Minimal Latin Elements, a-, ab-, abs- to junct-
Basic Latin Elements that All English Speakers and Readers Should Know
The 125 basic Latin elements every English speaker/reader should know for an adequate understanding of thousands of English words that are used in the mass media (newspapers, magazines, TV, radio, books, and the Internet).
Please note: the lists that are presented here and on the next pages are only a very small part of the cross references, relative words, and definitions that are available at the Cross-Reference Search Dictionary that specializes in the thousands of English words that are derived from Latin and Greek origins. You may connect to this special Cross-Reference Search source of Latin-Greek-English elements here.
Click this connection so you can see fourteen basic prefixes and roots considered by some to be most useful as a short cut to a bigger vocabulary.
- a-, ab-, abs- (Latin: from, away, away from; used as a prefix).
This prefix is normally used with elements of Latin and French origins (abs- usually joins elements beginning with c, q or t).
The form ab- is regularly used before all vowels and h; and it becomes a- before the consonants m, p, and v. The prefix apo- has similar meanings.
- ad- (Latin: to, a direction toward, addition to, near; used as a prefix).
ad- appears before vowels and before the consonants d, h, j, m, and v:
- agri-, agrio- (Greek > Latin: fields).amat-, amor-, am- (Latin: love, loving; fondness for).
Wild, savage; living in the fields through Latin, ager, agri.
- ami-, amic- (Latin: friend).
- ambi-, amb- (Latin: both, on both sides; around, about).
- ambul-, ambulat-, -ambulate, -ambulating, -ambulation -ambulator, -ambulatory, -ambulant, -ambulic, -ambulism, -ambulist (Latin: walk, take steps, move around; from to wander, to go astray).
- anima-, anim- (Latin: animal life; breath; soul; mind).
Anima- is a living being from a Latin form meaning, of air, having a spirit, living, which in turn comes from another form meaning, breath of air, air, soul, life.
- anni-, annu-, enni- (Latin: year, yearly).
- ante-, anti-, ant- (Latin: before, in front of, prior to, forward; used as a prefix).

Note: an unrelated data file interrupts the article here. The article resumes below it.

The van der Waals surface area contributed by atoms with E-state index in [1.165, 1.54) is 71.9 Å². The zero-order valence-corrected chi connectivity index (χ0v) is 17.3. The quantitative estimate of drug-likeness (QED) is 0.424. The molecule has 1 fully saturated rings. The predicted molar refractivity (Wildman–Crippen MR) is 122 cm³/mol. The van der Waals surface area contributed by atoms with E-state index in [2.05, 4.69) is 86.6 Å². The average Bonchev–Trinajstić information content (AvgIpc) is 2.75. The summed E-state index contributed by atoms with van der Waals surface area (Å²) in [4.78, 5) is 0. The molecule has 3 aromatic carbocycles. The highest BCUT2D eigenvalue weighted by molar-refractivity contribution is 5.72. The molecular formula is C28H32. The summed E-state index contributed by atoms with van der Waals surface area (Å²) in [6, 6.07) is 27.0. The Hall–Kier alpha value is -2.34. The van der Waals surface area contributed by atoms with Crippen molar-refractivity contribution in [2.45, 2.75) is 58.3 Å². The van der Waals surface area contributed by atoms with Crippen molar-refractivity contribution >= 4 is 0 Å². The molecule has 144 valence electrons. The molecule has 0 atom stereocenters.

Compare this element with anti-, meaning against. Anti-, with the meaning of before, is found in very few words, such as: antipasto (from Italian). and anticipate with its various forms, plus a few scientific terms.
- aqua-, aquatic-, aqui-, aqu-, -aquatically, aque-, -aqueous (Latin: water).
- audio-, aud-, audi-, audit- (Latin: hearing, listening, perception of sounds).
- bene-, ben-, beni- (Latin: good, well) and bon- (Latin: good).
- brevi-, brev- [brie-, bri-] (Latin: short).
- cand-, can-, cend- (Latin: glow; white).
- capit-, capt-, ceps-, chapt-, chef, cip-, -cup- (Latin: head, leader, chief, or first).
- carno-, carn-, carne-, carni- (Latin: flesh, meat).
- celer- (Latin: fast, speed, swift, rapid).
- centi-, cent- (Latin: hundred; a decimal prefix used in the international metric system for measurements).
This prefix is used in the metric [decimal] system as, one-hundredth [U.S.] and hundredth [U.K.], and denotes 1/100th of a unit or 10-2 [0.01]. The metric symbol for centi- is c.
- -cise, -cis, -cide (Latin: a suffix; to cut, cut).
- -cide, -cides, -cidal (Latin: a suffix; kill, killer; murder, to cause death, slayer; cutter; to cut down).
Dont confuse this element with the another -cide that means to cut; although -cide, death, is related to -cise, -cide, to cut down.
- circum- (Latin: around, about, surrounding, on all sides; literally, in a circle).
- com- [co-, cog-, col-, con-, cor-] (Latin: together, with; used as a prefix).
- contra-, contro-, counter, contre- (Latin: against, opposed to, opposite, contrary; used as a prefix).
- cor-, cord-, cour- (Latin: heart).
- corp-, corpor-, corpus- (Latin: body).
- cred-, credit-, creed- (Latin: believe, belief, faith, confidence, trust).
- cura-, cur- (Latin: heal, cure [care for, give attention to, to take care of]).
- cur(r).-, curs-, -course (Latin: run, go).
- dei-, div- (Latin: God, god [deity, divine nature]).
adieu (French): Goodbye (literally, I commend you to god.).
- dento-, dent-, denta-, dentino-, denti-, dentin- (Latin: tooth, teeth).
- dic-, dict- (Latin: talk, speak, say, tell, declare).
- digit (Latin: finger, toe).
- dor-, do-, don- (Greek > Latin: gift).
- dorm-, dormi- (Latin: sleep, sleeping).
- duo-, du- (Latin: two; a number used as a prefix).
- duc-, -duce, -duct, -ducent, -ductor, -duction, -ductive, -ducer, -ducement, -ducation (Latin: lead, leading, bring, take, draw).
- equ-, equi- (Latin: same, equal, similar, even).
- ex- (e-, ef-). (Latin: [out of, from]; [upward]; [completely, entirely]; [to remove from, deprive of]; [without]; [former]; used as a prefix).
- extra-, extro- (Latin: beyond, outside, on the outside, outward, external; used as a prefix).
- fac-, fact-, feas-, -feat, -fect, -feit, -facient, -faction, fic-, -fy, facil- (Latin: make, do, build, cause, produce; forming, shaping).
- fid-, fidel- (Latin: believe, belief, trust, faith).
- fin- (Latin: end, last, limit, boundary, border).
- flagr- (Latin: fire; burn, blaze).
- fluct-, flucti-, -flux, flu- (Latin: flow, wave).
- fortu-, fortun- (Latin: chance, fate, luck).
- frag-, frang-, fract-, fring- (Latin: break).
- fug-, -fuge, -fugit (Latin: drive away, flee, fly, run away).
- grad-, -grade, -gred, -gree, -gress (Latin: walk, step, take steps, move around; walking or stepping).
- grav-, griev- (Latin: heavy, weighty).
- habili-, habil- (Latin: clothe, clothing; that which may be easily handled, suitable, fit, proper).
- ign-, igni-, ignis- (Latin: fire, burn).
- inter- (Latin: between [also: among, mutually, together]; used as a prefix).
- intra- (Latin: within, inside, on the inside; used as a prefix).
- jet-, -ject, -jecting, -jected, -jection, -jector, -jectory; jac- (Latin: throw, send, fling, hurl, cast; gush; spurt).
- junct-, jug- (Latin: join, unite, yoke).